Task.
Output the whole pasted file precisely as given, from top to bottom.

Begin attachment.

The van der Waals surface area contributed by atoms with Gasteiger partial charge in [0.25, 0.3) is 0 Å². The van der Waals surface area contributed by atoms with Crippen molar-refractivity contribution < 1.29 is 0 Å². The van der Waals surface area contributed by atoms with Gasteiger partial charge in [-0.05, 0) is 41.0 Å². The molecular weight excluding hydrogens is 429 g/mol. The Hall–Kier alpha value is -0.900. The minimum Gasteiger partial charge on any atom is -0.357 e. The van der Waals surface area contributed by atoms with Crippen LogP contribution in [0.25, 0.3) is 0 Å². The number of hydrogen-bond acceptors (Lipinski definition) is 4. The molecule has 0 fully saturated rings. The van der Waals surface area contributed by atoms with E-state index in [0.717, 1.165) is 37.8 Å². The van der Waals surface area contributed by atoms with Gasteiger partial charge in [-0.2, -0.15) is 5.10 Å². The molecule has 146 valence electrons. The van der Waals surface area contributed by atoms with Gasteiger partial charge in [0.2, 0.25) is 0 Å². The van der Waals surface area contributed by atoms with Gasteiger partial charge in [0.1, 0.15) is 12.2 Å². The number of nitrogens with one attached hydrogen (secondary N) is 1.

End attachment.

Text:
The van der Waals surface area contributed by atoms with Gasteiger partial charge in [0.25, 0.3) is 0 Å². The van der Waals surface area contributed by atoms with Crippen molar-refractivity contribution < 1.29 is 0 Å². The van der Waals surface area contributed by atoms with Gasteiger partial charge in [-0.05, 0) is 41.0 Å². The molecular weight excluding hydrogens is 429 g/mol. The Hall–Kier alpha value is -0.900. The minimum Gasteiger partial charge on any atom is -0.357 e. The van der Waals surface area contributed by atoms with Crippen LogP contribution in [0.25, 0.3) is 0 Å². The number of hydrogen-bond acceptors (Lipinski definition) is 4. The molecule has 0 fully saturated rings. The van der Waals surface area contributed by atoms with E-state index in [0.717, 1.165) is 37.8 Å². The van der Waals surface area contributed by atoms with Gasteiger partial charge in [-0.2, -0.15) is 5.10 Å². The molecule has 146 valence electrons. The van der Waals surface area contributed by atoms with Gasteiger partial charge in [0.2, 0.25) is 0 Å². The van der Waals surface area contributed by atoms with Gasteiger partial charge in [0.1, 0.15) is 12.2 Å². The number of nitrogens with one attached hydrogen (secondary N) is 1.